The Chairperson noted the vacancies within the Department and proposed that such positions be filled to meet capacity demands. The Australian High Commissioner had recently indicated that vacancies created negative consequences for South Africa’s international standing. The Minister had to explain how the vacancy problem would be addressed in due course.
Mr Netshitenzhe asserted that the Bill intended to address controversial issues such as equity transfers and share manipulations. Two state institutions would be established to enforce provisions of the Bill. The Bill intended to complement provisions of the Auditor’s Profession Act. Recent international corporate scandals confirmed the need for the Bill. The Department would prepare well-informed responses in advance for the public hearings.
Mr Lepaku stated that the distinction between public interest and limited interest companies was important for financial reporting purposes only. The Bill would not confuse the general public and a public company would retain its characteristics.
Mr Netshitenzhe stated that the nature of the company would determine the stipulated reporting requirements.
Mr Laubschangne asked whether non-electronic material would also continue to be used in addition to electronic information. Transparency was required with regard to equity transfers. He asked why potential investors could not borrow money in the normal manner and why companies would have to provide the money themselves.
Mr Netshitenzhe stated that the current government approach to e-commerce was to gradually introduce such measures but continue to allow other forms of documentation to be utilised. An electronic signature could be used as evidence in court. The issuance of equity by a company to facilitate purchase of its shares could only occur when a company had established that liquidity would remain after transfer. The proposal would have to be argued at an Annual General Meeting and approved. Loans could not prejudice the company’s economic status. The Annual Report had to declare such transactions. The Minister would appoint Inspectors to investigate alleged transgressions if minority shareholders rights were prejudiced.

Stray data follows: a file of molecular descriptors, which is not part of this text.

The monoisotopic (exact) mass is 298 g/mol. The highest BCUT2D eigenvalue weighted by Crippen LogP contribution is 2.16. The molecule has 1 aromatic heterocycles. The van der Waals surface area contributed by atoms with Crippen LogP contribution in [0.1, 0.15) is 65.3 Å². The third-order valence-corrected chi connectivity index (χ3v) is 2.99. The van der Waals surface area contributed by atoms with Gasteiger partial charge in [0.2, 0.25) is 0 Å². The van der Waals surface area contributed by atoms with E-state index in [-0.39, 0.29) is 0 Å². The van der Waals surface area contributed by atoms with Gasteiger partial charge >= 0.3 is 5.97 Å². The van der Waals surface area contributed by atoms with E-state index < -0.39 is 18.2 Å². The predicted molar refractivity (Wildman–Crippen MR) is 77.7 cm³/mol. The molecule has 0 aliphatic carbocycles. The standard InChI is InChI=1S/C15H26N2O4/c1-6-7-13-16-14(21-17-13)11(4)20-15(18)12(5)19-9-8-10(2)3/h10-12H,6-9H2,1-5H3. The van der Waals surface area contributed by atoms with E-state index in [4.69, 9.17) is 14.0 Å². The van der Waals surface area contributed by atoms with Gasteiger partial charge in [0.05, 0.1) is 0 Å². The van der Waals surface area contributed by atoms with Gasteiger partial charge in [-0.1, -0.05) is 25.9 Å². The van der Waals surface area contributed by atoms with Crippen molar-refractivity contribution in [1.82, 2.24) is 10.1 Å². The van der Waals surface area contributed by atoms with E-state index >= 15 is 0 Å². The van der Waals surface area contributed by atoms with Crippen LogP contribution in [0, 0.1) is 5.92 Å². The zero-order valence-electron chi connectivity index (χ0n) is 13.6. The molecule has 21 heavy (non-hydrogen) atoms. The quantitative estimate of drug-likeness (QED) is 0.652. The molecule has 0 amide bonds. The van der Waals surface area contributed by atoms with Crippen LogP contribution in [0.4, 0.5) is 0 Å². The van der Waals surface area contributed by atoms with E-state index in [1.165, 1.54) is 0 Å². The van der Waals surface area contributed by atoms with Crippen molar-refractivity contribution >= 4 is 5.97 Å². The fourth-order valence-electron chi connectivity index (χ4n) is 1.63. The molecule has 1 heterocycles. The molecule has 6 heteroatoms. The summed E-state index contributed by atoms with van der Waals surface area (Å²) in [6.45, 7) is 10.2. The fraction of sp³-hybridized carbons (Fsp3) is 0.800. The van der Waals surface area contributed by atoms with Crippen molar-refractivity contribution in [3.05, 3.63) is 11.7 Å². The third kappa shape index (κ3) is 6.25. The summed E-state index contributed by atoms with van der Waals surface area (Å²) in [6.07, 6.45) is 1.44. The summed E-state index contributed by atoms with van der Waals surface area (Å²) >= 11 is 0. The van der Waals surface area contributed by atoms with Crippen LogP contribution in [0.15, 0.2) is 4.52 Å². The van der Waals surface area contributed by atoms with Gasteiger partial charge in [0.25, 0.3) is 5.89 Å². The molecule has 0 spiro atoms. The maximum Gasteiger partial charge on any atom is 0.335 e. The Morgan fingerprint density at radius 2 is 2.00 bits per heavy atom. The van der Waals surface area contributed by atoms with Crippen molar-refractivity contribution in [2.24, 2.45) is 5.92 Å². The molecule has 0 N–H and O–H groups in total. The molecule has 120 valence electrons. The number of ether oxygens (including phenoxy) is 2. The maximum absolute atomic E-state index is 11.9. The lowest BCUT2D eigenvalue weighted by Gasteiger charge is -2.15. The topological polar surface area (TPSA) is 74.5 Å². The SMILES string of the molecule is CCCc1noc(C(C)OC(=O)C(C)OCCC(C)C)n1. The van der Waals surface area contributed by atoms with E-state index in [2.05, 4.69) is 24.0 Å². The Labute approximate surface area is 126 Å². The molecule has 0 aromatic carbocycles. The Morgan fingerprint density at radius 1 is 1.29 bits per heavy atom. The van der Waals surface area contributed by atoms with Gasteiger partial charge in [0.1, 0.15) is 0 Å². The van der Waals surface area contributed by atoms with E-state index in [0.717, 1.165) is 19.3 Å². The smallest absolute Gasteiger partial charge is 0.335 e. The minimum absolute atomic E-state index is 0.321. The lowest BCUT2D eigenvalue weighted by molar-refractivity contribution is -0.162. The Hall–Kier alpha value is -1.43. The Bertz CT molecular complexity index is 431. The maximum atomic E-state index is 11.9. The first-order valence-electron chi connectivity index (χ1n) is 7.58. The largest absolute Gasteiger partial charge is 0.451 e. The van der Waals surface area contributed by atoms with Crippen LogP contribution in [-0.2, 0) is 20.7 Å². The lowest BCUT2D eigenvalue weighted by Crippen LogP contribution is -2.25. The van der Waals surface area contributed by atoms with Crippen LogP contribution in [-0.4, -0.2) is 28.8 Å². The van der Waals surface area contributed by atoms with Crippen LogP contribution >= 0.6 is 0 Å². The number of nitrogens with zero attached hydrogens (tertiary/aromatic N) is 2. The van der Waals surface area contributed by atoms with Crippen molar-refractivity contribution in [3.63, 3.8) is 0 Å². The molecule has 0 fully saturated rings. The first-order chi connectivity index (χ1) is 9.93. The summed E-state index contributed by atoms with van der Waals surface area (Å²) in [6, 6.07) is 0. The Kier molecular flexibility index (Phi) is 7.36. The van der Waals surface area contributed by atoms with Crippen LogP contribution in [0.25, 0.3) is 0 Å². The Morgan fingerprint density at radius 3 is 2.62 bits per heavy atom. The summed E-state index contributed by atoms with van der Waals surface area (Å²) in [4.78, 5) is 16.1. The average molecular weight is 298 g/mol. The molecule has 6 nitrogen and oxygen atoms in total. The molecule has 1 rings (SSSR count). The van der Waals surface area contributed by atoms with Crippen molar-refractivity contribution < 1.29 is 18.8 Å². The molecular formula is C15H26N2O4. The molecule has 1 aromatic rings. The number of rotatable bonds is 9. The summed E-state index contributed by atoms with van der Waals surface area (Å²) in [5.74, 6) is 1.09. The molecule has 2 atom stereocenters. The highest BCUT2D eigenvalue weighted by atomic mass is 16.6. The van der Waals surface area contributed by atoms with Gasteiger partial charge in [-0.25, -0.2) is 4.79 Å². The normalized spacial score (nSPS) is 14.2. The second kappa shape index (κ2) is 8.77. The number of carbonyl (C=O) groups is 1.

Prof Turok noted that the Department’s Director-General was aware of the pertinent issues and acknowledged the need for caution. Actual and potential distortions had to be debated at the public hearings. Equity dealmaking was a highly complex matter that could be manipulated in many ways. The dematerialisation of documents and share records had to be carefully considered as computer malfunctions could occur. Safeguard measures were needed to prevent system collapse.
Mr B Muthwa (Policy and Legislation) declared that transparency in equity transfers was of paramount importance. Legislation was designed to protect investors and creditor. A solvency liquidity test would be introduced after a company had agreed to issue capital to investors to facilitate share acquisition. Company assets had to be more than its liabilities. A company had to be able to repay debts at all times.
Mr Netshitenzhe stated that the Bill would provide for auditors to be rotated after five years to avoid potential conflicts of interest and familiarity with management.
Mr Lepaku stated that the creation of audit committees within companies would serve to ensure the independence of company auditors and avoid allegations of conflict of interest. Legislation would prevent auditors from fulfilling other services to companies such as tax advisors. The Bill specified certain services that could not be carried out by an auditor.
Ms Mahomed cautioned that a clear regulatory framework was needed to reduce irregular behaviour of auditors and address existing loopholes. A clear definition of prohibited activities for auditors was required. The Bill should explain the process if default occurred.
Prof Turok stated that the self-regulation of accountants and auditors had to cease and the Bill indicated a move in the right direction. Severe sanctions had to be imposed on violators to discourage further contraventions.
Mr Netshitenzhe concurred that self-regulation would be removed in the interests of investor protection. Sufficient sanctions would be imposed by relevant institutions to ensure adequate legislative compliance. The Bill would impose a R1 million penalty as a preliminary step.
The Chairperson stated that the legislation would be informed by expert opinions obtained at public hearings.
The meeting was adjourned.